ANCHORAGE: Top US and Chinese officials offered sharply different views of each other and the world as the two sides met face-to-face for the first time since President Joe Biden took office.
In unusually pointed public remarks for a staid diplomatic meeting, Secretary of State Antony Blinken and Chinese Communist Party foreign affairs chief Yang Jiechi took aim at each other’s policies on Thursday at the start of two days of talks in Alaska.
The contentious tone of their public comments suggested the private discussions would be even more rocky.
The meetings in Anchorage were a new test in increasingly troubled relations between the two countries, which are at odds over a range of issues, from trade to human rights in Tibet, Hong Kong and China’s western Xinjiang region, as well as over Taiwan, China’s assertiveness in the South China Sea and the coronavirus pandemic.
Blinken said the Biden administration was united with its allies in pushing back against China’s increasing authoritarianism and assertiveness at home and abroad. Yang then unloaded a list of Chinese complaints about the US and accused Washington of hypocrisy for criticising Beijing on human rights and other issues.
“Each of these actions threaten the rules-based order that maintains global stability,” Blinken said of China’s actions in Xinjiang, Hong Kong and Taiwan, and of alleged cyber-attacks on the United States and economic coercion against US allies. “That’s why they’re not merely internal matters, and why we feel an obligation to raise these issues here today.”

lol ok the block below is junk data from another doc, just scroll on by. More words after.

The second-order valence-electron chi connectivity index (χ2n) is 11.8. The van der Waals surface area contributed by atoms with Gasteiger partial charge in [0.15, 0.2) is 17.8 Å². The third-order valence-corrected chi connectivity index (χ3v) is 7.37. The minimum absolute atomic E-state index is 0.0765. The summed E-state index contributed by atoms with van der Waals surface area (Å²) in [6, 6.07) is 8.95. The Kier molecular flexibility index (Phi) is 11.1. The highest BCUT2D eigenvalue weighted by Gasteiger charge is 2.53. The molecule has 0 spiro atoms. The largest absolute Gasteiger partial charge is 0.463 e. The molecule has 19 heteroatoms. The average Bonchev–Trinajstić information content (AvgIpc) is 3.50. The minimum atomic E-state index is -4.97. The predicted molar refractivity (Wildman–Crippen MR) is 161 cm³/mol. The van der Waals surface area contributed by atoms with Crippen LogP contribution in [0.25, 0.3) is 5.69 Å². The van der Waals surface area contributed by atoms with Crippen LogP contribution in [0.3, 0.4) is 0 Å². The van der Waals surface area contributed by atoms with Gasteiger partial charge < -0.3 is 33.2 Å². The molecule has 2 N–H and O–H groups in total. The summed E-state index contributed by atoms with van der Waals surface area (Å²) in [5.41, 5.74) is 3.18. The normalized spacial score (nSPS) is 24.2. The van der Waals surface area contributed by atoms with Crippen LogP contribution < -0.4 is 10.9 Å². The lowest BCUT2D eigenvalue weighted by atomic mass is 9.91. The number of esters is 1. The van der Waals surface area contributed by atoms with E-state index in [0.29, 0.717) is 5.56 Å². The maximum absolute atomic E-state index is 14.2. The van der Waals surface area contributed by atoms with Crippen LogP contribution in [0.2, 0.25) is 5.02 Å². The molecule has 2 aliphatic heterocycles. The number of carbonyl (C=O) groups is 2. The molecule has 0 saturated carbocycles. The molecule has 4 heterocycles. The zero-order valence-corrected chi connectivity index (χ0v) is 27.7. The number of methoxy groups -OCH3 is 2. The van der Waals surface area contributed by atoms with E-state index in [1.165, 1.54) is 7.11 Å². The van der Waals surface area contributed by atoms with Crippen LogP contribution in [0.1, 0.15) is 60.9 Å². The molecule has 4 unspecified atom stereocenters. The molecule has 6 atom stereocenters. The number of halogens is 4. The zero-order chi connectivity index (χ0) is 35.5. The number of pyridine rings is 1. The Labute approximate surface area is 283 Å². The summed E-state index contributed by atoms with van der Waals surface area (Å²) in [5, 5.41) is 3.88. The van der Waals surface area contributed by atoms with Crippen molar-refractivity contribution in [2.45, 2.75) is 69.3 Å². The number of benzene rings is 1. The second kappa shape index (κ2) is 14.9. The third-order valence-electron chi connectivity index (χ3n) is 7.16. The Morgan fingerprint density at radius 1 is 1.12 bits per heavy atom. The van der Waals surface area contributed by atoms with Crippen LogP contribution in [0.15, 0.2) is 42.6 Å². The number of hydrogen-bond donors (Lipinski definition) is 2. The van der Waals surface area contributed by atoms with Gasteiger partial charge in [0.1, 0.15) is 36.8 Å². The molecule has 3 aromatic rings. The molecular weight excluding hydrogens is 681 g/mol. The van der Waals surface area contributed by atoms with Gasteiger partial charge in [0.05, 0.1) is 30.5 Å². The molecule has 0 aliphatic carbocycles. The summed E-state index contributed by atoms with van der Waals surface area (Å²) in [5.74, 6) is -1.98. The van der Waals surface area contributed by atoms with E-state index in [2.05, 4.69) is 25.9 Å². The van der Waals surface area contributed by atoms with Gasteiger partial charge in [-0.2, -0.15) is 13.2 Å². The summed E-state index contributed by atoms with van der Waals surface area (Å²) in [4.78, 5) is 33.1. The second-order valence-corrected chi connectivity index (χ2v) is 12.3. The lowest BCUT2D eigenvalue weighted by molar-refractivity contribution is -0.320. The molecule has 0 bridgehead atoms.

Yang responded angrily by demanding the US stop pushing its own version of democracy at a time when the United States itself has been roiled by domestic discontent. He also accused the US of failing to deal with its own human rights problems and took issue with what he said was condescension from Blinken, Sullivan and other US officials.
“We believe that it is important for the United States to change its own image and to stop advancing its own democracy in the rest of the world,” he said. “Many people within the United States actually have little confidence in the democracy of the United States.”
“China will not accept unwarranted accusations from the US side,” he said, adding that recent developments had “plunged relations into a period of unprecedented difficulty that has damaged the interests of our two peoples”.
“There is no way to strangle China,” he added.
Blinken appeared to be annoyed by the tenor and length of the comments, which went on for more than 15 minutes. He said his impressions from speaking with world leaders and on his just-concluded trip to Japan and South Korea were entirely different from the Chinese position.
“I’m hearing deep satisfaction that the United States is back, that we’re reengaged,” Blinken retorted. “I’m also hearing deep concern about some of the actions your government is taking.”
Published in Dawn, March 20th, 2021